Sucre’s Cementerio General may lack the grandeur of La Recoleta cemetery in Buenos Aires (and it can’t boast as famous an inhabitant as Eva Peron), but it is still a remarkably tranquil and beautiful place that is full of history. It is also a place where life is celebrated as much as death commemorated.
Visit the cementerio on a Sunday and there is almost a festival feel as dozens of families come to pay their respects to their dead relatives. The thing that is most striking is the lack of formality: the whole family visits together, children play amongst the graves, people take photographs of each other in front of statues, friends greet each other warmly and people bring picnics to eat in the lovely shady grounds.
Visiting the cemetery is to witness an extension of the Bolivian psyche surrounding death, where dead loved ones are assumed to be present and their lives are celebrated in their presence. It is a refreshingly different approach to death than the one with which I’m familiar.
The streets outside the cemetery walls are filled with people selling flowers, which makes for a colourful walk to the entrance. Once inside you’re likely to be approached by young children offering their services as guides; they are very knowledgeable about the cemetery because they work there putting flowers and mementoes in the graves – guiding for gringos is just a sideline.
The cemetery is mainly comprised of terraces five or six graves high, each with a glass or open front that doubles as a shrine filled with mementoes of the deceased: photos, foodstuffs, drinks or, in the case of children, toys. Children are buried in a separate section, each tomb front is filled with favourite toys and photographs which are both poignant and sad.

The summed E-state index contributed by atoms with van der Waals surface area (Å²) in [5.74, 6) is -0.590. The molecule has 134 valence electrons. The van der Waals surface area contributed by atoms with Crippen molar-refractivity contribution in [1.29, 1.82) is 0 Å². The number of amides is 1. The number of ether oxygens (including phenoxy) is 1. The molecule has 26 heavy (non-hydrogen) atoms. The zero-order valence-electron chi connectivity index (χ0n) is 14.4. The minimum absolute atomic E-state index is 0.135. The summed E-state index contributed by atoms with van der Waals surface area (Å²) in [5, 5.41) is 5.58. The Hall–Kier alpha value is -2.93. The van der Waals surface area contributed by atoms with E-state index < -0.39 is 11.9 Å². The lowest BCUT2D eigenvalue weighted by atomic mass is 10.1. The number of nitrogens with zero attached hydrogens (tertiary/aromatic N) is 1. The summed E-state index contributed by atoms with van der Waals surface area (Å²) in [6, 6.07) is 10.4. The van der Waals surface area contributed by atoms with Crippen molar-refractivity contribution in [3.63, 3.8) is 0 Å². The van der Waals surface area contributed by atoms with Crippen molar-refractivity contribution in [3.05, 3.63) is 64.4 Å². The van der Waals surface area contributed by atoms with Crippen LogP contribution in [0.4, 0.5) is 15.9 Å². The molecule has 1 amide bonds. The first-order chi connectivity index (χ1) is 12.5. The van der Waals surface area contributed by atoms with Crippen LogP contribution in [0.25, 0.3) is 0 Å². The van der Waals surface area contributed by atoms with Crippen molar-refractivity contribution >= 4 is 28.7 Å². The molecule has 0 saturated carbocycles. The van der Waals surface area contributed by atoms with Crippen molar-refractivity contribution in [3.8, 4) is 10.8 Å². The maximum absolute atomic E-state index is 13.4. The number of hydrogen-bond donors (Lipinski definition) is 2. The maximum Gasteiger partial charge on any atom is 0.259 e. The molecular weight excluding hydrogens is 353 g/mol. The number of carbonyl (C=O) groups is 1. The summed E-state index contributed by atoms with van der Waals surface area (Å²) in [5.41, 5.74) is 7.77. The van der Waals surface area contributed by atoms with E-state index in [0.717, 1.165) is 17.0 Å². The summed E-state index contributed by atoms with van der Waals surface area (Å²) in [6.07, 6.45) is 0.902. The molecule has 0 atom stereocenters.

As well as being the final resting place for past Bolivian presidents, the cemetery is also home to a woman called Margarita who was brutally murdered by her husband and decapitated. It’s claimed that she has performed miracles from beyond the grave and many people go to her tomb to ask for her help. There is also a memorial to three students who were killed in fighting that erupted in 2007 when the Morales government decided to change the constitution. Friends here claim thugs were bused into Sucre to attack the student protesters, while the police released criminals from prison to do the same.
An unusual feature of the cemetery is communal tombs. These are often work or union related, such as teachers, bus drivers or miners, all buried together in large vaults. There is also a vault to the dead from the War of the Chaco (1932 – 35), a particularly brutal war fought between Bolivia and Paraguay in which thousands died not from combat but the hellish conditions of the Chaco region.
There are also some very grand family tombs of the rich and powerful, offering a stark contrast to the more humble graves of ‘ordinary’ citizens.